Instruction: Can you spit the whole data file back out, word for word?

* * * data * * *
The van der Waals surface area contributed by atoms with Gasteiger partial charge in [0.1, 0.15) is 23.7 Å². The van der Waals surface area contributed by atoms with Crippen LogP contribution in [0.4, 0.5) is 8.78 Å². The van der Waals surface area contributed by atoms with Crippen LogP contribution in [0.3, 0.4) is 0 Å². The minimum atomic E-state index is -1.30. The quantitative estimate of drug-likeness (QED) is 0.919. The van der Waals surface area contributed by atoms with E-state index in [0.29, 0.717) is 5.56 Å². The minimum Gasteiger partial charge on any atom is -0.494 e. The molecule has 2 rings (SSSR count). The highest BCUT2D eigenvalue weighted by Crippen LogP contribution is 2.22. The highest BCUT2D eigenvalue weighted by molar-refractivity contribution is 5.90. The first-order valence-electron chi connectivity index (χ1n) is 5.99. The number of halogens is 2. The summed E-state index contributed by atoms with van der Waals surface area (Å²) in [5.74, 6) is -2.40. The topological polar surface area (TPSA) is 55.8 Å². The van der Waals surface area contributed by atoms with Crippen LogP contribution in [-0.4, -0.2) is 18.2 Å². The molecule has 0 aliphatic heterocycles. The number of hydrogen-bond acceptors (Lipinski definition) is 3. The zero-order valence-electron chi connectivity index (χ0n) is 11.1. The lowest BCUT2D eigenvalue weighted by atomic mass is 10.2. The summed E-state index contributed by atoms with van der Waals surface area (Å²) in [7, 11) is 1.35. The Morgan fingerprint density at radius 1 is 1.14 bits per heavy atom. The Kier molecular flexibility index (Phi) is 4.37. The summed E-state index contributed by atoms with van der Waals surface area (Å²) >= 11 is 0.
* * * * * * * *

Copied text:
The van der Waals surface area contributed by atoms with Gasteiger partial charge in [0.1, 0.15) is 23.7 Å². The van der Waals surface area contributed by atoms with Crippen LogP contribution in [0.4, 0.5) is 8.78 Å². The van der Waals surface area contributed by atoms with Crippen LogP contribution in [0.3, 0.4) is 0 Å². The minimum atomic E-state index is -1.30. The quantitative estimate of drug-likeness (QED) is 0.919. The van der Waals surface area contributed by atoms with E-state index in [0.29, 0.717) is 5.56 Å². The minimum Gasteiger partial charge on any atom is -0.494 e. The molecule has 2 rings (SSSR count). The highest BCUT2D eigenvalue weighted by Crippen LogP contribution is 2.22. The highest BCUT2D eigenvalue weighted by molar-refractivity contribution is 5.90. The first-order valence-electron chi connectivity index (χ1n) is 5.99. The number of halogens is 2. The summed E-state index contributed by atoms with van der Waals surface area (Å²) in [5.74, 6) is -2.40. The topological polar surface area (TPSA) is 55.8 Å². The van der Waals surface area contributed by atoms with Crippen LogP contribution in [-0.4, -0.2) is 18.2 Å². The molecule has 0 aliphatic heterocycles. The number of hydrogen-bond acceptors (Lipinski definition) is 3. The zero-order valence-electron chi connectivity index (χ0n) is 11.1. The lowest BCUT2D eigenvalue weighted by atomic mass is 10.2. The summed E-state index contributed by atoms with van der Waals surface area (Å²) in [7, 11) is 1.35. The Morgan fingerprint density at radius 1 is 1.14 bits per heavy atom. The Kier molecular flexibility index (Phi) is 4.37. The summed E-state index contributed by atoms with van der Waals surface area (Å²) >= 11 is 0.